The holidays are often a quiet time in grain markets, and the Christmas and New Years celebrations of 2021 will be no different.
Price Futures Group analyst Jack Scoville said the annual trend of turbulent grain markets is expected to continue as low volume and trader activity take hold, with little information to be learned from the price action. .
âIf we’re in a sideways pattern, I don’t think we’re learning much,â he said. “Overall I think prices are likely to go up, but in the next couple of weeks I’m not sure if we’ll find out straight away.”
Soybeans were up sharply for the week ending Dec. 17, as demand and grinding reports all favored the market. This positive move is part of Scoville’s reason for optimism going forward.
âIf we can build on that, the prices will go up,â he said. “Otherwise, we’re probably going to cut between $ 12.45 and $ 12.90, or in that area.”
While demand for soybeans has seen an increase, demand for corn has also been excellent, Scoville said. Ethanol markets show strong production amid ideas that the omicron variant of COVID-19 will have less impact than expected. Lower impact means more vacation travel and increased domestic demand.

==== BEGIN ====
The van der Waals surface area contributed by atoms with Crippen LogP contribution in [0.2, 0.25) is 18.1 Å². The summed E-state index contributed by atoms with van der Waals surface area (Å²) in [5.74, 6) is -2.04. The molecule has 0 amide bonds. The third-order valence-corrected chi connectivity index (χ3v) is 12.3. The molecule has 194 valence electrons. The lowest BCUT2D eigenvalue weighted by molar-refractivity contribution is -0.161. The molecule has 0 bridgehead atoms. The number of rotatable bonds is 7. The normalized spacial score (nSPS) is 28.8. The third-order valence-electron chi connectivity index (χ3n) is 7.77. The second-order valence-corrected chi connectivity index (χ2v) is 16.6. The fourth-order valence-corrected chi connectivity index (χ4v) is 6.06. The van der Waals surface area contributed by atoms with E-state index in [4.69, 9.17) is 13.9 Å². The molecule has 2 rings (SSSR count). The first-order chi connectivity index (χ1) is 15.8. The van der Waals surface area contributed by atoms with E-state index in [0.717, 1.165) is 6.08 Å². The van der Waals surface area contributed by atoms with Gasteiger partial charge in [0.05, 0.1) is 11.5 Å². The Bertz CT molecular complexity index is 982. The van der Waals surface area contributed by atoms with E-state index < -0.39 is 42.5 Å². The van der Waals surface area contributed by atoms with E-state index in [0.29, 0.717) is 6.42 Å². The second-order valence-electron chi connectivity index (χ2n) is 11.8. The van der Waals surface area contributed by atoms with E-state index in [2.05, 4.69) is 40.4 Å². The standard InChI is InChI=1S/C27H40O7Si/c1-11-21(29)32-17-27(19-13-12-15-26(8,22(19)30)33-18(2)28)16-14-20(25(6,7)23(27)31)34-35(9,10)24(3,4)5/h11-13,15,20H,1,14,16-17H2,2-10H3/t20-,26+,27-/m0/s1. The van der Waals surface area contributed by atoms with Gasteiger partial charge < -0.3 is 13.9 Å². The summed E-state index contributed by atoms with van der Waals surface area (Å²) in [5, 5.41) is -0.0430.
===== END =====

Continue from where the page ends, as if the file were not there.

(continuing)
âThe demand for corn has been excellent,â said Scoville. âI think it’s going to continue. Even if the demand for gas is fluctuating, the demand for ethanol will be strong. I am hopeful of the demand from this region. For corn, they’re really holding back the market now. “
Demand for corn has also remained strong globally, remaining stable with USDA targets, but Scoville said it could slow in the second half of the marketing year. Wheat and soybeans have not had the same success in world markets recently, giving increased importance to corn markets.
âCorn will have to be a leader on the upside,â Scoville said. “The beans are probably going to need help with the weather in South America or something to keep the market going.”